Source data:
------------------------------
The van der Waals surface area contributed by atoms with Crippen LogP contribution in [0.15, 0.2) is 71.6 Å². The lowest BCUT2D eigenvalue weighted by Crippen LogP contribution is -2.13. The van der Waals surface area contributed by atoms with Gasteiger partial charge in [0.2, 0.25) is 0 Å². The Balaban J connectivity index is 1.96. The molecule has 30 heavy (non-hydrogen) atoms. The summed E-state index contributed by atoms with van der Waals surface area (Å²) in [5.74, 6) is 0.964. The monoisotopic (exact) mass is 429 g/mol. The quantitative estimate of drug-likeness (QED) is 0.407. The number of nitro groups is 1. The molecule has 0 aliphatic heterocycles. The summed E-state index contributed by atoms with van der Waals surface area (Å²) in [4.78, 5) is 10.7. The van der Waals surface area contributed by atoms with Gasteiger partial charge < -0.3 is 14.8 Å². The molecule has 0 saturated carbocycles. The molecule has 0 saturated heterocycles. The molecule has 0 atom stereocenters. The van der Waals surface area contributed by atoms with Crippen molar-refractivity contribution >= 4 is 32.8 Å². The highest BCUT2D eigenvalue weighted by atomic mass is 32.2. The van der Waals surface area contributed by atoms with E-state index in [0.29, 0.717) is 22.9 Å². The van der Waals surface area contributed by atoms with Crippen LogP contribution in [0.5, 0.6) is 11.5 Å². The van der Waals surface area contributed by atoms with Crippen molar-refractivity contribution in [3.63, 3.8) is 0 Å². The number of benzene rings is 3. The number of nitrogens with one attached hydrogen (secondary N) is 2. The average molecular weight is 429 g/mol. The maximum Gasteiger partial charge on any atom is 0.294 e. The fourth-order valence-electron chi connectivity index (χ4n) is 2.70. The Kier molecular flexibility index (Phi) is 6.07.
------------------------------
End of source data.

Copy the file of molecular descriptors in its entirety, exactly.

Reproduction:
The van der Waals surface area contributed by atoms with Crippen LogP contribution in [0.15, 0.2) is 71.6 Å². The lowest BCUT2D eigenvalue weighted by Crippen LogP contribution is -2.13. The van der Waals surface area contributed by atoms with Gasteiger partial charge in [0.2, 0.25) is 0 Å². The Balaban J connectivity index is 1.96. The molecule has 30 heavy (non-hydrogen) atoms. The summed E-state index contributed by atoms with van der Waals surface area (Å²) in [5.74, 6) is 0.964. The monoisotopic (exact) mass is 429 g/mol. The quantitative estimate of drug-likeness (QED) is 0.407. The number of nitro groups is 1. The molecule has 0 aliphatic heterocycles. The summed E-state index contributed by atoms with van der Waals surface area (Å²) in [4.78, 5) is 10.7. The van der Waals surface area contributed by atoms with Gasteiger partial charge < -0.3 is 14.8 Å². The molecule has 0 saturated carbocycles. The molecule has 0 saturated heterocycles. The molecule has 0 atom stereocenters. The van der Waals surface area contributed by atoms with Crippen molar-refractivity contribution >= 4 is 32.8 Å². The highest BCUT2D eigenvalue weighted by atomic mass is 32.2. The van der Waals surface area contributed by atoms with E-state index in [0.29, 0.717) is 22.9 Å². The van der Waals surface area contributed by atoms with Crippen LogP contribution in [0.5, 0.6) is 11.5 Å². The van der Waals surface area contributed by atoms with Crippen molar-refractivity contribution in [3.63, 3.8) is 0 Å². The number of benzene rings is 3. The number of nitrogens with one attached hydrogen (secondary N) is 2. The average molecular weight is 429 g/mol. The maximum Gasteiger partial charge on any atom is 0.294 e. The fourth-order valence-electron chi connectivity index (χ4n) is 2.70. The Kier molecular flexibility index (Phi) is 6.07.